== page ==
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Congress Passes Extension for EB-5 Immigrant Investor Program

Donald TrumpMany involved in the immigration process were waiting to see what Congress would do with the EB-5 program, which faced a fast-approaching sunset date. The answer to this question came in the form of a House Resolution that the president signed into law in early September. For now, the EB-5 program will continue going forward under the same rules and criteria that had existed before, according to a National Law Review report. The fluidity of the rules governing immigrant investors is just one of many areas where it helps to have knowledgeable Florida immigration attorneys on your side who are up-to-date on every aspect of the law and its potential impact on you.

The EB-5 immigrant investor program faced a looming deadline, set to expire at the end of the federal government’s fiscal year, or Sept. 30, 2017. H.R. 601, a bill much more prominently known for providing federal relief to hurricane-ravaged areas and for raising the so-called federal “debt ceiling,” ended that deadline countdown. The legislation, signed into law by President Trump, extends the program through Dec. 8.

While H.R. 601 made no changes to the EB-5 program, the Review report said that the law did, however, hold open the door for Congress to enact a reform bill governing the immigrant investor program. H.R. 601 explicitly created three possible end dates for the program’s renewed funding. They are:  “1. The enactment into law of an appropriation for any project or activity provided for in this Act; 2. The enactment into law of the applicable appropriations Act for fiscal year 2018 without any provision for such project or activity; or 3. December 8, 2017,” whichever comes first.

Although no bills have become law, Congress has made multiple attempts at reforming the EB-5 program. Past efforts have included draft legislation that sought to accomplish various ends. One bill would have changed the definition of, or the necessary criteria for qualifying as, a targeted employment area, or TEA. Under the current EB-5 program, there are two types of TEAs:  high unemployment areas and rural areas. Here in South Florida, there are three locations that qualify as “high unemployment” areas:  Miami Gardens, North Miami, and Fort Pierce.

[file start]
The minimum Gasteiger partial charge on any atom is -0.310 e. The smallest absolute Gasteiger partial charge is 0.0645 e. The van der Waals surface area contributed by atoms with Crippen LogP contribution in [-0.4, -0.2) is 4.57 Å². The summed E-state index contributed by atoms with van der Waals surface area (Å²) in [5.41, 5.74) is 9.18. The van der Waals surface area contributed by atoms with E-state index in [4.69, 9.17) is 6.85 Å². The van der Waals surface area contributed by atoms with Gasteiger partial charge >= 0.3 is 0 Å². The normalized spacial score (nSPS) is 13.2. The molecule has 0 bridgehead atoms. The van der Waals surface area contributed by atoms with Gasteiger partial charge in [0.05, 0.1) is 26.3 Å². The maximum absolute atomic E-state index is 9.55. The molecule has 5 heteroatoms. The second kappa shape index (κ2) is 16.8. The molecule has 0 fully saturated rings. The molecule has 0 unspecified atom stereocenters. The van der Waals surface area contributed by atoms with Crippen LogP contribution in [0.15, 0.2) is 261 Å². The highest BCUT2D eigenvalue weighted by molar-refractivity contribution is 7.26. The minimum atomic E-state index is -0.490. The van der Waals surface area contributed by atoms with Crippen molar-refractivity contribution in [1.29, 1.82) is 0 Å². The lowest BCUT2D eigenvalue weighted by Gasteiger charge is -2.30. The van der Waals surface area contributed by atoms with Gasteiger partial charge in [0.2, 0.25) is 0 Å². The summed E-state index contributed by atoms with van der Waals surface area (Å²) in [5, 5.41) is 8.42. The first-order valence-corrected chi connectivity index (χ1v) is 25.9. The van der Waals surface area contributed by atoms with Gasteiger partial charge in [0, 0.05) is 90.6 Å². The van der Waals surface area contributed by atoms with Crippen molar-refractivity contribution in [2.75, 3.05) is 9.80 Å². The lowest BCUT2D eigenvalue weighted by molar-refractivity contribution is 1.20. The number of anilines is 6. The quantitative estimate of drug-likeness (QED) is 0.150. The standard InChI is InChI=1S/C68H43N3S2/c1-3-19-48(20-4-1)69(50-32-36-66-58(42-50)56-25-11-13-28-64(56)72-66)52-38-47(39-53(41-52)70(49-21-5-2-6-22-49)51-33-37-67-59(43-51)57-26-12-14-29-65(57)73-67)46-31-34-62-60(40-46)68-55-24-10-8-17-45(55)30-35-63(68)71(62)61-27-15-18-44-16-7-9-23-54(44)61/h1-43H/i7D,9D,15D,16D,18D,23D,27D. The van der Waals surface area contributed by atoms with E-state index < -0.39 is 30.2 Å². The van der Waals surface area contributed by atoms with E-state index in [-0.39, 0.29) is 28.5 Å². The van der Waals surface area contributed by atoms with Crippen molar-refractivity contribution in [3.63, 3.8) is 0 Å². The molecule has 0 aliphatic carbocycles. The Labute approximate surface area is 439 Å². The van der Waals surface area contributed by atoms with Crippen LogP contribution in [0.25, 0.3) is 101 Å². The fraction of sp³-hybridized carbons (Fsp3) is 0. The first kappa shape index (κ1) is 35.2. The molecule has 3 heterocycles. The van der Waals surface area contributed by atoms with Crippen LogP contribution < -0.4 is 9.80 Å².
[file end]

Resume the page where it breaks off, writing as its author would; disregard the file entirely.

Other proposed reforms have involved altering the amount an immigrant investor must invest. One recent reform proposal, the RAISE Act, sponsored by two Republican senators, would increase the minimum investment amount from the $500,000 now required by the EB-5 program to $1.35 million. Additionally, that bill would oblige immigrant investors to actively manage the investments they use to gain entry.

Other possibilities for immigrant investor visa reforms include further limiting who is eligible for such visas. This might include declaring ineligible anyone convicted of fraud or banking/securities law violations within a stated period of time. Such an added hurdle could raise the possibility of additional background checks, fingerprinting, or biometric testing.

As noted above, though, none of these changes has passed Congress or become law.

If you are trying to navigate the immigration system, you need to make sure that you are armed with all of the information you need. You need experienced legal counsel on your side who is familiar with these laws and procedures. Contact the skilled South Florida business immigration attorneys at Stok Folk + Kon. Our attorneys have been helping people deal successfully with the immigration process for many years.

Contact us online or by calling (305) 935-4440 to schedule your consultation and find out how this firm can help you protect your interests.

More blog posts:

Federal Regulators Freeze Assets of South Florida Woman who Ran Alleged Immigration Scam, Florida Business Lawyers Blog, Dec. 5, 2016

Federal Immigration Authorities’ Proposed New Fee Schedule Could Significantly Affect EB-5 Applicants, Florida Investments, Florida Business Lawyers Blog, Nov. 11, 2016